In fact, as a whole, the storyline is somewhat uneven. Some of the episodic arcs work well (in particular, the Twins arc at the beginning of the second season is wonderfully creepy), but others either are too ridiculous to really take seriously or get bogged down in unimportant details. Fortunately, as mentioned earlier, the story usually takes a backseat to the dialogue, which is fantastic.
The technical aspects of the show are serviceable, but certainly not outstanding. Animation-wise, the show looks fine most of the time but seems unsure of itself when it comes to the action scenes. Some scenes literally consist of two characters running in a straight line while shooting at each other, and are somewhat dull to sit through. Still, the character designs and backgrounds are top-notch.
There are a couple of problems with the sound. For one, the show leads into the ED at the end of every episode. This slow and depressing instrumental piece is often at odds with the frenetic action that has happened right before it, and serves to dampen the mood of the show. Also, the aforementioned switch to spoken English represents a key misstep in my mind. Fortunately, the OP and non-English voice acting are both great, so Black Lagoon's sound isn't a complete failure.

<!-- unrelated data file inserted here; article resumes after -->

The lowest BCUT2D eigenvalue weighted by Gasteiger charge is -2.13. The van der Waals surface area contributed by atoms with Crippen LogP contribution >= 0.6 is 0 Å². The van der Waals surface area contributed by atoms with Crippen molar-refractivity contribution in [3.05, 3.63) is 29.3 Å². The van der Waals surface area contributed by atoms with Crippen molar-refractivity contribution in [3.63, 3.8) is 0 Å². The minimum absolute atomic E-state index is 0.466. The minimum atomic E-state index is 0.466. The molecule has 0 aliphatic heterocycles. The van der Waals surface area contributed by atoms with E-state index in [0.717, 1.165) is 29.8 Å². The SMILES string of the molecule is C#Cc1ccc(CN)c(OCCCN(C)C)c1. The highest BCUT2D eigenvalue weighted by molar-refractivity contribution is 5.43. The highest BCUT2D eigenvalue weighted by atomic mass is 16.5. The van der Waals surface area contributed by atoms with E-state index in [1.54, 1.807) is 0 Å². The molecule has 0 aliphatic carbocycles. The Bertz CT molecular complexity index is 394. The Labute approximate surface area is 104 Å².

The wonderful dialogue serves to create characters that feel much more real than the cookie cutter clichés that have come to dominate most of today's action series. Despite the inherent ridiculousness of the setting, all of the characters are believable and likeable. In particular, the two primary protagonists, Rock and Revy, are fantastically well-developed and serve as primary illustrations of the show's theme of moral relativism.